Great point! Except of course that we have seen droves of native-born blue-collar workers leave California. And we sure don't see many American blue collar workers from the other 49 states moving to California. That's an opportunity cost to Americans -- one of those Econ 101 phrases that gets forgotten when economists start burbling about immigration. As I wrote in last year, using Las Vegas as a more up-to-date example of a booming example, but you could use California in the period studied by Peri:

What [many economists don't] grasp is that illegal immigration is denying Americans the traditional wage premium for undergoing the pain of moving to a boomtown.

Imagine you are an American blue-collar worker in Cleveland, making $10 per hour. You know the local economy is stagnant, so you're thinking about relocating to fast-growing Las Vegas. But your mom would miss you; and you're not a teenager anymore so you don't make new friends as fast as you once did; and you really like the wooded Ohio countryside you grew up around and the fall colors and the deer hunting; and there's this girl that maybe you could get serious about, but her whole family is in Cleveland and she'd never leave.

So, you decide, you'll leave home behind if you can make 50 percent more in Las Vegas, adjusted for cost of living. That seems fair.

But, then you look through the Las Vegas want ads and discover you'd be lucky to make 10 or 20 percent more because the town is full of illegal aliens. They're moving from another country, so it's not much skin off their nose to move to Las Vegas rather than some place slower-growing.

Well, forget that, you say. I'll stay in Cleveland.

Unfortunately, too many economists forget that too. They can’t—or won’t—put themselves in other people's shoes and see how the world really works.

That doesn't seem to hurt them professionally. But it can hurt America.

In the comments on Borjas's blog, businessman Peter Schaeffer writes:

I have looked at the immigration work of Peri for some time now. Recently, Peri has published a new paper, Immigrants’ Complementarieties and Native Wages:Evidence from California ( This paper attempts to show that immigration has raised the real wages of workers in California, even high school dropouts. A few notes:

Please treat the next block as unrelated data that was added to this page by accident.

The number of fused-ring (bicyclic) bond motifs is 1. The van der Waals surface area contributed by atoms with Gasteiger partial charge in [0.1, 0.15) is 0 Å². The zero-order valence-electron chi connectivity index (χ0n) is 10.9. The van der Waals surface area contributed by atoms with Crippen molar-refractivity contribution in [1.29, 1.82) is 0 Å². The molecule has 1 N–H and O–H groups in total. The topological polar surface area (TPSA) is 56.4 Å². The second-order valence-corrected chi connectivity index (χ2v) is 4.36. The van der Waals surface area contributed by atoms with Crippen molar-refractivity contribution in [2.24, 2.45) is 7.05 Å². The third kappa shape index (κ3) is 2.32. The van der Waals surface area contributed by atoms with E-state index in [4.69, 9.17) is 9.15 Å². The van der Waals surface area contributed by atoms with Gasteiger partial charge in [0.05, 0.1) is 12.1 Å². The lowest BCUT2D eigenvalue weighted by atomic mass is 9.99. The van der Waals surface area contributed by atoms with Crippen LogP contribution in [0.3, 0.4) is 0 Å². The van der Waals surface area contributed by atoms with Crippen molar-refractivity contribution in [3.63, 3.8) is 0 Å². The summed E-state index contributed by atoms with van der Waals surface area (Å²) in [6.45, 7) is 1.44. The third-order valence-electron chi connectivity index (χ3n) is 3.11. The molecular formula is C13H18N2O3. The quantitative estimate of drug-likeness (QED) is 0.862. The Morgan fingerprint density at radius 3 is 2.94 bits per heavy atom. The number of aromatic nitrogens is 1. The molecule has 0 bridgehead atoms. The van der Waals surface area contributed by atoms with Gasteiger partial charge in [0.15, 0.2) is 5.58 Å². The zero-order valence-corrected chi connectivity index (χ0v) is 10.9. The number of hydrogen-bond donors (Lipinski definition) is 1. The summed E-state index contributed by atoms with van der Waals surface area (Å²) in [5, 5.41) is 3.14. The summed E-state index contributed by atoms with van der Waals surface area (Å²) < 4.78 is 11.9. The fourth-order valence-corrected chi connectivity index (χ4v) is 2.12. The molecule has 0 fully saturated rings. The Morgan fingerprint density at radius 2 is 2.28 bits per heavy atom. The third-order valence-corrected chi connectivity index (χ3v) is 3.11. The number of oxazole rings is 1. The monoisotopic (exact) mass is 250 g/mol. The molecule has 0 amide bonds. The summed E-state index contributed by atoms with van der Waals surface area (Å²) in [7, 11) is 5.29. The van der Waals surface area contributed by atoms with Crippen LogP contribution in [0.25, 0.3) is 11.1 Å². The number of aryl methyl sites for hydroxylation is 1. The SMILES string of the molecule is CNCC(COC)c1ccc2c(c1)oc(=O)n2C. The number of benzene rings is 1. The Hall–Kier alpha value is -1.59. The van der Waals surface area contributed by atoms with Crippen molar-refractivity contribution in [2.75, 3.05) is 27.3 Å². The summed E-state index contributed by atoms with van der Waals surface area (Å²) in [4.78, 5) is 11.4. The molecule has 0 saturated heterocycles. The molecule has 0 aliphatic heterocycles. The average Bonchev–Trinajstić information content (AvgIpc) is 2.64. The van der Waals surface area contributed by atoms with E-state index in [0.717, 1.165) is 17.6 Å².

1. The empirical data (Figure 3, Change in Real Wage of U.S. natives, by Education group 1990-2004) actually shows large declines for high school dropouts. -17.6% in California versus -15.1% nationwide. Peri does not attempt to explain the large decline in wages of low skill workers (as best I can tell) or why wages fell faster in California.

2. As best I can tell, Peri uses a aggregate production function that would make it very difficult for immigration to ever adversely impact the incomes of natives in general, although that might not be true for specific groups. For reasons stated below, this does not appear to be realistic for California and perhaps not the nation.

3. Peri assumes that immigrants are almost entirely complementary to natives, even at the low end (but less so). He is quite aware that this is a contentious point and attempts to defend his methodology and conclusions. I can neither support nor refute his assertions.

4. Peri appears to be aware that his work is deeply contra factual, although this is never explicitly stated. Natives have been net leaving California in vast numbers (millions) for quite some time now. If immigrants were complementary, this should either not be happening or immigrants should be net leaving as well. Obviously this is not true. Peri attempts to refute this critique via a regression of some type. He offers no other explanation as to why natives would be fleeing California.

5. Peri rather explicitly does not even consider the possibility that immigration has impacted prices (mainly but not exclusively housing) in California. Peri deflates California wages using a national CPI, not a state one. This is highly contrafactual in my opinion. California’s population would be much lower (30% of California’s population is foreign born) without immigration and housing correspondingly more affordable. I cannot quantify the impact of immigration on housing costs in California, however it is certainly large. Note that the Census (but not the BLS) shows California housing to be roughly twice as expensive as the national average.

6. If one takes into account housing costs, Calfornia is considerably more expensive than the US as a whole and real wages corresponding lower. Indeed, California emerges as one of the poorer states (43rd) in the nation, if the local cost of living is taken into account. Given the linkage between immigration and prices, it would appear that immigration has markedly reduced real wages in California. Of course, this would account for the native outflux contra Peri.

Thank you
Peter Schaeffer

My published articles are archived at -- Steve Sailer

May 22, 2007

Will wonders never cease? A smart letter-to-the-editor in the NYT: